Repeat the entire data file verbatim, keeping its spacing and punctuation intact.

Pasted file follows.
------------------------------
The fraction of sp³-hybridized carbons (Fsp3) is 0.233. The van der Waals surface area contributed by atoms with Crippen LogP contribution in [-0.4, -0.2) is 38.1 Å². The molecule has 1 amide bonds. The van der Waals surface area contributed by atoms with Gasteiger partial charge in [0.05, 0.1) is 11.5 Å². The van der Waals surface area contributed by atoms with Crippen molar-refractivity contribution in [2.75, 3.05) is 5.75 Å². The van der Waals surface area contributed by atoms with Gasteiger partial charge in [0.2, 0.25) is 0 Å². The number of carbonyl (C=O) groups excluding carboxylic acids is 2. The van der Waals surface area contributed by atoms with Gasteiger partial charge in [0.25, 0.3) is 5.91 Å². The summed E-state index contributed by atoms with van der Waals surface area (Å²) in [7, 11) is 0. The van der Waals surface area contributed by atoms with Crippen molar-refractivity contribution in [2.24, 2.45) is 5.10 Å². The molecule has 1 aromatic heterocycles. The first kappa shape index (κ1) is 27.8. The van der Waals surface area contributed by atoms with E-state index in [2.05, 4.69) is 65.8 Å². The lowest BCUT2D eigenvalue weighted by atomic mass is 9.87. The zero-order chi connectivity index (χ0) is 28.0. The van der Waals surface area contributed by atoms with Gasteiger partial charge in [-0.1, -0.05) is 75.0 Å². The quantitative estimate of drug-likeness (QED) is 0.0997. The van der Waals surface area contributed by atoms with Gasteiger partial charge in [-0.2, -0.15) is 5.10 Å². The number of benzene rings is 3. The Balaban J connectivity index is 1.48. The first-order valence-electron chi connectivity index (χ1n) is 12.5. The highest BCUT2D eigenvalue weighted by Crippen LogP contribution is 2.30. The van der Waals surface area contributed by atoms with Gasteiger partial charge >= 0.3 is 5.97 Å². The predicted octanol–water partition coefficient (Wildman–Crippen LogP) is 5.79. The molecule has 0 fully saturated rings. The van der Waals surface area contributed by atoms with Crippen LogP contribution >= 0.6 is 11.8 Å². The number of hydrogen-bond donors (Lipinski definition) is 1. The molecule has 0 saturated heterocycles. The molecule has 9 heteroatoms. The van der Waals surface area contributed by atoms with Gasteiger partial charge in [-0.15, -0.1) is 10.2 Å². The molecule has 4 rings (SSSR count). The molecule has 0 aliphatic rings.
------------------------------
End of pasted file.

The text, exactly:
The fraction of sp³-hybridized carbons (Fsp3) is 0.233. The van der Waals surface area contributed by atoms with Crippen LogP contribution in [-0.4, -0.2) is 38.1 Å². The molecule has 1 amide bonds. The van der Waals surface area contributed by atoms with Gasteiger partial charge in [0.05, 0.1) is 11.5 Å². The van der Waals surface area contributed by atoms with Crippen molar-refractivity contribution in [2.75, 3.05) is 5.75 Å². The van der Waals surface area contributed by atoms with Gasteiger partial charge in [0.2, 0.25) is 0 Å². The number of carbonyl (C=O) groups excluding carboxylic acids is 2. The van der Waals surface area contributed by atoms with Gasteiger partial charge in [0.25, 0.3) is 5.91 Å². The summed E-state index contributed by atoms with van der Waals surface area (Å²) in [7, 11) is 0. The van der Waals surface area contributed by atoms with Crippen molar-refractivity contribution in [2.24, 2.45) is 5.10 Å². The molecule has 1 aromatic heterocycles. The first kappa shape index (κ1) is 27.8. The van der Waals surface area contributed by atoms with E-state index in [2.05, 4.69) is 65.8 Å². The lowest BCUT2D eigenvalue weighted by atomic mass is 9.87. The zero-order chi connectivity index (χ0) is 28.0. The van der Waals surface area contributed by atoms with Gasteiger partial charge in [-0.1, -0.05) is 75.0 Å². The quantitative estimate of drug-likeness (QED) is 0.0997. The van der Waals surface area contributed by atoms with Gasteiger partial charge in [-0.2, -0.15) is 5.10 Å². The number of benzene rings is 3. The Balaban J connectivity index is 1.48. The first-order valence-electron chi connectivity index (χ1n) is 12.5. The highest BCUT2D eigenvalue weighted by Crippen LogP contribution is 2.30. The van der Waals surface area contributed by atoms with Gasteiger partial charge >= 0.3 is 5.97 Å². The predicted octanol–water partition coefficient (Wildman–Crippen LogP) is 5.79. The molecule has 0 fully saturated rings. The van der Waals surface area contributed by atoms with Crippen LogP contribution >= 0.6 is 11.8 Å². The number of hydrogen-bond donors (Lipinski definition) is 1. The molecule has 0 saturated heterocycles. The molecule has 9 heteroatoms. The van der Waals surface area contributed by atoms with Gasteiger partial charge in [-0.15, -0.1) is 10.2 Å². The molecule has 4 rings (SSSR count). The molecule has 0 aliphatic rings.